Over the past year HHH has undergone another period of transition under Tompkins’ stewardship. A renovated restaurant – complete with demonstration kitchen – was added, as well as the new, standalone 3,000sq ft (279sq m) Indigo spa, with six treatment rooms and a salon. Existing fitness facilities were upgraded and a 30-room inn is in the pipeline.
In addition, Tompkins repackaged the programmes to attract new market segments without alienating the old. Guests can now choose from two programmes: Lose Well and Live Well.
Lose Well is the resort’s core weight loss offering, requiring a minimum 30-day stay and a commitment to sticking with the programme or risk being asked to leave and instead move to the Live Well programme (according to Tompkins, this happens maybe every other month). While the programme involves a fairly scientific approach to weight management – everything is monitored, from blood work to fitness levels to caloric intake, and measured (pounds and inches) – it also places an emphasis on emotional support, not only from staff but also from the guests themselves, who are placed in small groups for the duration of their stay.
The Live Well programme, meanwhile, is more akin to a typical destination spa offering. Guests can stay for one night or several and can take their pick of services. It’s the more popular option and accounts for 70 per cent of business.
These changes, combined with a new website and marketing strategy, have already had an impact on the business. According to Tompkins, the resort saw double-digit growth last year, with the same projected for this year.
But when reflecting on his tenure at HHH, it’s the resort’s human impact of which he sounds most proud. It’s clear the HHH programme works: women on a 30-night stay typically lose 10-20lbs, while men lose 15-30lbs, and Tompkins himself lost an impressive 43lbs during his year as CEO. However, it’s HHH’s success in facilitating real lifestyle change that really gives it an edge.
An independent study which was published by the University of South Carolina in April showed that 62 per cent of Lose Well guests maintain a wellness-based lifestyle after they leave. “[That makes HHH] completely different from any of the other weight loss programmes out there,” says Tompkins.
Although sorry to leave HHH so soon, Tompkins is nonetheless excited about the future – not only about his role at PALM, but also about a number of other wellness projects he has underway, including two with US film director and cinematographer Louis Schwartzberg.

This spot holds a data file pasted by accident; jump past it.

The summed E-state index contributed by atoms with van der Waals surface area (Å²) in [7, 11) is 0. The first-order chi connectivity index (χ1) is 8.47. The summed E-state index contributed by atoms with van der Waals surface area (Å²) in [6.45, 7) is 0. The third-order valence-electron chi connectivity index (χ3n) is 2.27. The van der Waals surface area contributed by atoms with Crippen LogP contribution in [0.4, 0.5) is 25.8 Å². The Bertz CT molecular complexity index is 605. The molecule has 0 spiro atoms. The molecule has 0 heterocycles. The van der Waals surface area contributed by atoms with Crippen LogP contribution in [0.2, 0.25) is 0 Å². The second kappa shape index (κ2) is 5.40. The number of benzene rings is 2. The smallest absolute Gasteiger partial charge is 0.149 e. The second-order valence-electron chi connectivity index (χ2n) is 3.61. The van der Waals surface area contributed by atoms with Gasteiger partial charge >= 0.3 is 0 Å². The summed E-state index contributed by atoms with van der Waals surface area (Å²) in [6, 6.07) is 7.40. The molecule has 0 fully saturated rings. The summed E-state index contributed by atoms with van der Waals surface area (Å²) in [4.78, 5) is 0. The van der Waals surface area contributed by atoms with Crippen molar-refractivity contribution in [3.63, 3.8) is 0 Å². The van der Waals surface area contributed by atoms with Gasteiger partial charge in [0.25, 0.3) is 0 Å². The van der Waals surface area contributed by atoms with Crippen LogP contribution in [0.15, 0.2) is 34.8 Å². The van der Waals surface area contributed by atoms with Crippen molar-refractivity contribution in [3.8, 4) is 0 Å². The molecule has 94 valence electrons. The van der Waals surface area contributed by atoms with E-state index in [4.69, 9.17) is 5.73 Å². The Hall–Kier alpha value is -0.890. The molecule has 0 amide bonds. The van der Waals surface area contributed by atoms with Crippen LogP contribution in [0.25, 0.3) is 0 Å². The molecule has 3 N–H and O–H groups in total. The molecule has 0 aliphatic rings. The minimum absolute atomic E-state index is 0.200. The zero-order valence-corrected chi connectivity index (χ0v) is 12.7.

The first of these is Moving Art, an immersive room concept which uses time-lapse cinematography of natural images projected onto floor-to-ceiling screens to create moods suited to the space, such as waterfall imagery in a water-based treatment room (see SB14/1 p102).
Because Schwartzberg shoots using 4K digital film, the images are clearer than the human eye can see, says Tompkins – so clear that they actually look real.
A second collaboration Tompkins is working on with Schwartzberg – along with a third partner, an LA-based “think-tank product design company” called Boombang – is a concept called Aura. An immersive pod, the product is designed to engage four of the five senses by combining Schwartzberg’s visuals with their corresponding sound, smell and touch. For example, images of the sea might be accompanied by the smell of salt, the sound of waves and a gentle breeze. The technology also incorporates sound vibration techniques. The result, says Tompkins, is a truly relaxing and meditative experience.
At present, the partners are seeking financing for the concept, but Tompkins has confidence in its potential – not only as an authentic addition to any wellness offering, but also as a business investment. “Louis has the largest collection of film shot in 4K anywhere in the world, because he’s been shooting for more than 35 years, so there’s endless content that can be put in the pod,” he says. “So there’s a revenue source for the sale of the pod itself, which has a competitive retail price, including a certain number of downloads. And then [there’s a revenue source] for subscriptions [so customers] can download new experiences.”
And, of course, he continues to serve the industry as ISPA chair – a role he’s held since 2014 after two years as vice chair.
“I’ll continue to serve as long as ISPA’s board and its members will allow that,” he says. “And I have to say I’m extremely excited at the opportunity to align with global partners to bridge the international piece. This year, I’ve tried to go to every single event out there and not just within the States… I spoke at the Professional Spa and Wellness Convention in London and I’ve done everything from Live Love Spa to Green Spa Network events. Every one I attend inspires [and convinces] me more that I’ve chosen the right field to be in.”